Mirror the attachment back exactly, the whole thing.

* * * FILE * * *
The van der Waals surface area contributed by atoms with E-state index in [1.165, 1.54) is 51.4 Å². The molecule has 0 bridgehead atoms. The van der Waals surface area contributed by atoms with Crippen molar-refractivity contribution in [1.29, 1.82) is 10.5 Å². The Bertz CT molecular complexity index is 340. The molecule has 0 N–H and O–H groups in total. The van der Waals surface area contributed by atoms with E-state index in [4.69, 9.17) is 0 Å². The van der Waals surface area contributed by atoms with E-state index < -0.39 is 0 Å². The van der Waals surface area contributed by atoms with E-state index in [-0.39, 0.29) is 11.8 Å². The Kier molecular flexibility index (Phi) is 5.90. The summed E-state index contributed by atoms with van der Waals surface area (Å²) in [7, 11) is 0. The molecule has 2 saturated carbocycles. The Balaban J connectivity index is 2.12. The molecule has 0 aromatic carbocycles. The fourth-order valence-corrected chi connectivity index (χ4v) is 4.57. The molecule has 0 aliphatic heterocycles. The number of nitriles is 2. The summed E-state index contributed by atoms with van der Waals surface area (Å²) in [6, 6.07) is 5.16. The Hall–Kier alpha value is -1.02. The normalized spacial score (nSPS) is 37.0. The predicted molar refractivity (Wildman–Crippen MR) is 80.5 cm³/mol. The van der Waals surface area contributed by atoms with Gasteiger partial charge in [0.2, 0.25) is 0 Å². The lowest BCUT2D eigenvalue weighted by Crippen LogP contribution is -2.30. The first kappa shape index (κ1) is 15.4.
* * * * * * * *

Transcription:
The van der Waals surface area contributed by atoms with E-state index in [1.165, 1.54) is 51.4 Å². The molecule has 0 bridgehead atoms. The van der Waals surface area contributed by atoms with Crippen molar-refractivity contribution in [1.29, 1.82) is 10.5 Å². The Bertz CT molecular complexity index is 340. The molecule has 0 N–H and O–H groups in total. The van der Waals surface area contributed by atoms with E-state index in [4.69, 9.17) is 0 Å². The van der Waals surface area contributed by atoms with E-state index < -0.39 is 0 Å². The van der Waals surface area contributed by atoms with E-state index in [-0.39, 0.29) is 11.8 Å². The Kier molecular flexibility index (Phi) is 5.90. The summed E-state index contributed by atoms with van der Waals surface area (Å²) in [7, 11) is 0. The molecule has 2 saturated carbocycles. The Balaban J connectivity index is 2.12. The molecule has 0 aromatic carbocycles. The fourth-order valence-corrected chi connectivity index (χ4v) is 4.57. The molecule has 0 aliphatic heterocycles. The number of nitriles is 2. The summed E-state index contributed by atoms with van der Waals surface area (Å²) in [6, 6.07) is 5.16. The Hall–Kier alpha value is -1.02. The normalized spacial score (nSPS) is 37.0. The predicted molar refractivity (Wildman–Crippen MR) is 80.5 cm³/mol. The van der Waals surface area contributed by atoms with Gasteiger partial charge in [0.2, 0.25) is 0 Å². The lowest BCUT2D eigenvalue weighted by Crippen LogP contribution is -2.30. The first kappa shape index (κ1) is 15.4.